Right to Work Checks | Immigration Lawyers | Herrington Carmichael

Changes to right to work and rent checks – a move in the right direction

Dec 21, 2021

On 17 December 2021, the Home Office announced further changes to right to work and rent checks which will come into force from 6 April 2022. From 6 April 2022, employers and landlords will no longer be able to accept a physical Biometric Residence Card (BRC), Biometric Residence Permit (BRP) and Frontier Worker (FWP) as proof of right to work or rent in the UK. Instead, all checks must be carried out using the Home Office online service.

Employers and landlords do not need to retrospectively check the status of BRC or BRP holders who were employed or who entered into a tenancy agreement up to and including 5 April 2022. Employers and landlords will maintain a statutory excuse against any civil penalty, if the initial checks were undertaken in line with the guidance that applied at the time the check was made.

This move was anticipated when extending the temporary right to work adjustments the Home Office said: “We initiated a review of the availability of specialist technology to support a system of digital right to work checks in the future. The intention is to introduce a new digital solution to include many who are unable to use the Home Office online checking service, including UK and Irish citizens. This will enable checks to continue to be conducted remotely but with enhanced security. Deferring the end date of the adjusted checks to 5 April 2022 ensures the right to work scheme continues to operate in a manner which supports employers, whilst we look to implement a long-term, post-pandemic solution.” This is certainly a step in the right direction as it will protect employers from fraudulent BRC or BRPs, as well as making it easier for checks to be conducted without an employee physically being present however, many businesses will need to update their processes to ensure that they are carrying out checks correctly.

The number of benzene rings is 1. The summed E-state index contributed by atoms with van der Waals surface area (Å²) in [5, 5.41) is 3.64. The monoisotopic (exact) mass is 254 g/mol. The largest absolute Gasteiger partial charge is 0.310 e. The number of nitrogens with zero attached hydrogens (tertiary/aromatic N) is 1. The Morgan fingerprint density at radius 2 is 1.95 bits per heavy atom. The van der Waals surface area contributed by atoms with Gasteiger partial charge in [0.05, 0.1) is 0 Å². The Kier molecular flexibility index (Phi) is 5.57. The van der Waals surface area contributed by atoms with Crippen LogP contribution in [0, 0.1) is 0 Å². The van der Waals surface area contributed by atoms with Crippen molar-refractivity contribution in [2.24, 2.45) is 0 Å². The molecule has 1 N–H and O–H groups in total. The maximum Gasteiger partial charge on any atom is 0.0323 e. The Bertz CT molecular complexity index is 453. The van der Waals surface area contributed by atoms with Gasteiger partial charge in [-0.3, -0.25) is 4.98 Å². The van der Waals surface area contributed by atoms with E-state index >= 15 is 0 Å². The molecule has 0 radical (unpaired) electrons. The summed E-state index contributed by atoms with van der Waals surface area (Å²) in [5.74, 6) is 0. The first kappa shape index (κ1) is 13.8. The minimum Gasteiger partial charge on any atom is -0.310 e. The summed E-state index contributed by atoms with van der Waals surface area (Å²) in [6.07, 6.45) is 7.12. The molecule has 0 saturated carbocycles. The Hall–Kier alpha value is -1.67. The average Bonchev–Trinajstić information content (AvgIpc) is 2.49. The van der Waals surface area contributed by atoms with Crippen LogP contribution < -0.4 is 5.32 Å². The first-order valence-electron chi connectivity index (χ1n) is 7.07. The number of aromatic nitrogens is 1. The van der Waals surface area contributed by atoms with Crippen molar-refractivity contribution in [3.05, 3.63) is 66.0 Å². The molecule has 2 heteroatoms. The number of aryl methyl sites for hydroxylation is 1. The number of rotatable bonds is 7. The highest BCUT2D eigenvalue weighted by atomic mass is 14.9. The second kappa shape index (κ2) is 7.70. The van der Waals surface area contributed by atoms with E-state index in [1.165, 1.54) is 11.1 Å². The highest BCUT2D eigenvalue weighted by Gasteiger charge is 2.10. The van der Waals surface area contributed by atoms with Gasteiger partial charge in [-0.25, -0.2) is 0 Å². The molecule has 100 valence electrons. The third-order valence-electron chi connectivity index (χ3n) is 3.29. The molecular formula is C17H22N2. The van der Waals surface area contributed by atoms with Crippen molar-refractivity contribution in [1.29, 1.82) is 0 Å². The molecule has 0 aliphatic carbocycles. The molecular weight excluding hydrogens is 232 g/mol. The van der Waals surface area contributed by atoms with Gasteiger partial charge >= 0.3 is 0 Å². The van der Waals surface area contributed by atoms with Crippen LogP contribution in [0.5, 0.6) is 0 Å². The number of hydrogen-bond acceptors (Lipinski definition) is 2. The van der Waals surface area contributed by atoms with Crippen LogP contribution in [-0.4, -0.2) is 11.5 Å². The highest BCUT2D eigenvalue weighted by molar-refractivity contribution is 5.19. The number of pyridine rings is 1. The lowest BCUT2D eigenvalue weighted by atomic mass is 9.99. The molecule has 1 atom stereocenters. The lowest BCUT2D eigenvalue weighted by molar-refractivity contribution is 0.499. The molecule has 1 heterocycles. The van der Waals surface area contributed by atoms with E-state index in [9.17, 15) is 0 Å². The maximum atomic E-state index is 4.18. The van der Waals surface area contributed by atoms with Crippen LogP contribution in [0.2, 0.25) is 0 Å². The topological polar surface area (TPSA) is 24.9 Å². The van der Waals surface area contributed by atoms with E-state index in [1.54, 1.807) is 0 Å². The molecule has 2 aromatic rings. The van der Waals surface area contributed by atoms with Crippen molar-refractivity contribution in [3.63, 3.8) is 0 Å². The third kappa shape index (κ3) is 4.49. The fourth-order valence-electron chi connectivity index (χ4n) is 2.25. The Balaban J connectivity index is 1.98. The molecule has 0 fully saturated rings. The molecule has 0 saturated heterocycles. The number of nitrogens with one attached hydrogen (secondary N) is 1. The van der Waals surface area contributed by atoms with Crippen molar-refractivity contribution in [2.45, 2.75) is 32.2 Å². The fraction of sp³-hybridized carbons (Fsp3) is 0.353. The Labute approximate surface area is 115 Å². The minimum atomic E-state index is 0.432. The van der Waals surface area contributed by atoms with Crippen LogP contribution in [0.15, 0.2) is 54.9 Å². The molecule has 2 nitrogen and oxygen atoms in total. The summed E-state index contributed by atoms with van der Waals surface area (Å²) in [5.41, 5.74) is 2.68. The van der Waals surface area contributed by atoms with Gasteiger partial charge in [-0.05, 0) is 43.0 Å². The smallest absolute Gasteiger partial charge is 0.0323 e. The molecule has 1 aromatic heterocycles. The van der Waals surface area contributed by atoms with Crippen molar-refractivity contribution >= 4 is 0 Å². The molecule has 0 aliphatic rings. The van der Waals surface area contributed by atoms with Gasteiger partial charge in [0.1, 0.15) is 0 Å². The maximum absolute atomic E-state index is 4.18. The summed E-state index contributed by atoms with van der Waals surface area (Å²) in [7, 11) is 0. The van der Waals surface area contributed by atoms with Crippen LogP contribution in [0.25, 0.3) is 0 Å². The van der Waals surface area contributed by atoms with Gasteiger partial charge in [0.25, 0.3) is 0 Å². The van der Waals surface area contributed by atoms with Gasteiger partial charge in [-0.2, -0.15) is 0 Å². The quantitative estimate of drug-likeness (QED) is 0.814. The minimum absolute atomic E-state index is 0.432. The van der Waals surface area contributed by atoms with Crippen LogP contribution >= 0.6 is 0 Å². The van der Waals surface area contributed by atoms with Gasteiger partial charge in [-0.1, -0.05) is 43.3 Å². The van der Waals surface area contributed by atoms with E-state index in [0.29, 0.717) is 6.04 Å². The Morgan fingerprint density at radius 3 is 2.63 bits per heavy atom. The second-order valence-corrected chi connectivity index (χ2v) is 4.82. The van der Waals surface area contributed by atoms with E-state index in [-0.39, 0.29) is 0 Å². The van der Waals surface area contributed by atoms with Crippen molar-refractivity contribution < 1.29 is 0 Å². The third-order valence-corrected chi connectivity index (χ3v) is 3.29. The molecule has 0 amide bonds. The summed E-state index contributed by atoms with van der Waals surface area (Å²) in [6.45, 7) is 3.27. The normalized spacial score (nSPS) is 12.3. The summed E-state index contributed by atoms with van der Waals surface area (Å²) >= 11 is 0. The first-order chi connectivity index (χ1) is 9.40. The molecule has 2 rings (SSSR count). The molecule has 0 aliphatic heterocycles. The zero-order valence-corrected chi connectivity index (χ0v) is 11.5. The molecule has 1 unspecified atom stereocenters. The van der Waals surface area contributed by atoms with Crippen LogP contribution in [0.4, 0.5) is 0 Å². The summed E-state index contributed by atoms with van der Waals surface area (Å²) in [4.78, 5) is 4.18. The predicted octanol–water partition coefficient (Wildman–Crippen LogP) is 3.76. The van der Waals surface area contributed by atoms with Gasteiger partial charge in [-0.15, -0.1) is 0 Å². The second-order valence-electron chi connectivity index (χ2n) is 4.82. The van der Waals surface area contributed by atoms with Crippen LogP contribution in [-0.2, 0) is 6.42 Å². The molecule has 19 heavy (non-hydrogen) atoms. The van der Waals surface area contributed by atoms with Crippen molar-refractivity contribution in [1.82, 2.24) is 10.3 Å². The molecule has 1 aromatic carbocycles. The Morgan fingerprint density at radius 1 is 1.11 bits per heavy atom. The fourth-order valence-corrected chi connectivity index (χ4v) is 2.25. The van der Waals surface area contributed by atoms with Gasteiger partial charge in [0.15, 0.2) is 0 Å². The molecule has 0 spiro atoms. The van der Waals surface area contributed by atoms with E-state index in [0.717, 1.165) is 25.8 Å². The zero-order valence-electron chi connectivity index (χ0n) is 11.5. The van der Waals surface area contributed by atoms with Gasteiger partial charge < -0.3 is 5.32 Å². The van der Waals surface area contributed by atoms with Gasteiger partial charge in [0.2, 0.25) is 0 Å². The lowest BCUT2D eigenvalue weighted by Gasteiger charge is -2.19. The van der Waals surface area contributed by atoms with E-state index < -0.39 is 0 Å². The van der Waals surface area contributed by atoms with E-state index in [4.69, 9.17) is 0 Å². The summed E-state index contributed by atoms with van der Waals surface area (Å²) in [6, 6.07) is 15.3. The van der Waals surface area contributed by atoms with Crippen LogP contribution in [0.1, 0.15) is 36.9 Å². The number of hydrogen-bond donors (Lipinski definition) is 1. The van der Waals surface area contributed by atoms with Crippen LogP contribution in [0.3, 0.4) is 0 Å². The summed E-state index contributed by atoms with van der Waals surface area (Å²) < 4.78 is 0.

Temporary right to work check

The current temporary checks to end on 5 April 2022, which includes the following process:

  • Checks can be carried out over video calls
  • Job applicants and existing workers can send scanned documents or a photo of documents for checks using email or a mobile app, rather than sending originals
  • Employers can then arrange a video call, ask the worker to hold up the original documents to the camera and check them against the digital copy of the documents. Employers should record the date they made the check and mark it as “adjusted check undertaken on [insert date] due to COVID-19”
  • If the worker has a current Biometric Residence Permit or has been granted status under the EU Settlement Scheme or the points-based immigration system, employers can use the online right to work checking service while doing the video call and
  • Employers should use the Home Office Employer Checking Service if a prospective or existing employee cannot provide any of the accepted right to work check documents

The importance of right to work checks

A right to work check is essential to an employer to establish a statutory defence against the imposition of a civil penalty for employing an illegal employee, which can be a fine of up to £20,000 per illegal employee, they are found to be employing; criminal penalties can include a jail term of 5 years and an unlimited fine.

When should the checks be done?

Right to work checks should be completed before an employee commences their employment. This can be before an employee starts as part of the onboarding process or on their first day and should be the first thing an employer does.

How can we assist

We keep our eyes on the Home Office guidance, which is regularly updated, and we are keen to keep employers informed of any changes relating to right to work in the UK including covid flexibility.

Have any questions? Please feel free to call us on 01276 686 222 or submit a website enquiry and we shall get in touch.

This reflects the law at the date of publication and is written as a general guide. It does not contain definitive legal advice, which should be sought as appropriate in relation to a particular matter.

Sherry Fitzgerald

Sherry Fitzgerald

Partner, Head of Immigration

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